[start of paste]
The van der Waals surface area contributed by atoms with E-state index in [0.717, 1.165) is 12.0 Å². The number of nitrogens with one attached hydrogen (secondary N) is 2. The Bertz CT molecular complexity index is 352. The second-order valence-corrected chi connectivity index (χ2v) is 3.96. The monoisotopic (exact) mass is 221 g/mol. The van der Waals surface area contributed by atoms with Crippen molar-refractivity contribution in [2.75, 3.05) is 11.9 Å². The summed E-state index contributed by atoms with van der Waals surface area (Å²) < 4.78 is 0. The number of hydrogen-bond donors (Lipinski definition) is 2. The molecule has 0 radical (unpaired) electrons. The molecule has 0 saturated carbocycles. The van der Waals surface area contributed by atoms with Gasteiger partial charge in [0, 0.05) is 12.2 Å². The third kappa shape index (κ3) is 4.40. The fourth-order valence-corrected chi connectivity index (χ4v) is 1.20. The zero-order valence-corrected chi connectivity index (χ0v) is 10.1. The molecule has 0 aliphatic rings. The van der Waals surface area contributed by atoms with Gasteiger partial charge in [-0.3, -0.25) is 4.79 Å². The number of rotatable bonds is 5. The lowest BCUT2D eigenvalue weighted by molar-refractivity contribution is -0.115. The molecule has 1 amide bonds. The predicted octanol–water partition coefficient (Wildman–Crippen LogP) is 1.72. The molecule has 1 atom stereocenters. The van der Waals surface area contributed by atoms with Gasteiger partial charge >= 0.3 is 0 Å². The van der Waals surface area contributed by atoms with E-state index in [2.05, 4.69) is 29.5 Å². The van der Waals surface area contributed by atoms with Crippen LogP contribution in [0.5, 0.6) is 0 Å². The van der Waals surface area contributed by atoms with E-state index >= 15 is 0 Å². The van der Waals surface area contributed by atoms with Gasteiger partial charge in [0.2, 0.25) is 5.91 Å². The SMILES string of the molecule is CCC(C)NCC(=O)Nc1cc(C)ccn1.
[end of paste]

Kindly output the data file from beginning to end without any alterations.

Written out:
The van der Waals surface area contributed by atoms with E-state index in [0.717, 1.165) is 12.0 Å². The number of nitrogens with one attached hydrogen (secondary N) is 2. The Bertz CT molecular complexity index is 352. The second-order valence-corrected chi connectivity index (χ2v) is 3.96. The monoisotopic (exact) mass is 221 g/mol. The van der Waals surface area contributed by atoms with Crippen molar-refractivity contribution in [2.75, 3.05) is 11.9 Å². The summed E-state index contributed by atoms with van der Waals surface area (Å²) < 4.78 is 0. The number of hydrogen-bond donors (Lipinski definition) is 2. The molecule has 0 radical (unpaired) electrons. The molecule has 0 saturated carbocycles. The van der Waals surface area contributed by atoms with Gasteiger partial charge in [0, 0.05) is 12.2 Å². The third kappa shape index (κ3) is 4.40. The fourth-order valence-corrected chi connectivity index (χ4v) is 1.20. The zero-order valence-corrected chi connectivity index (χ0v) is 10.1. The molecule has 0 aliphatic rings. The van der Waals surface area contributed by atoms with Gasteiger partial charge in [-0.3, -0.25) is 4.79 Å². The number of rotatable bonds is 5. The lowest BCUT2D eigenvalue weighted by molar-refractivity contribution is -0.115. The molecule has 1 amide bonds. The predicted octanol–water partition coefficient (Wildman–Crippen LogP) is 1.72. The molecule has 1 atom stereocenters. The van der Waals surface area contributed by atoms with Gasteiger partial charge >= 0.3 is 0 Å². The van der Waals surface area contributed by atoms with E-state index in [2.05, 4.69) is 29.5 Å². The van der Waals surface area contributed by atoms with Crippen LogP contribution in [0.5, 0.6) is 0 Å². The van der Waals surface area contributed by atoms with E-state index >= 15 is 0 Å². The van der Waals surface area contributed by atoms with Gasteiger partial charge in [0.2, 0.25) is 5.91 Å². The SMILES string of the molecule is CCC(C)NCC(=O)Nc1cc(C)ccn1.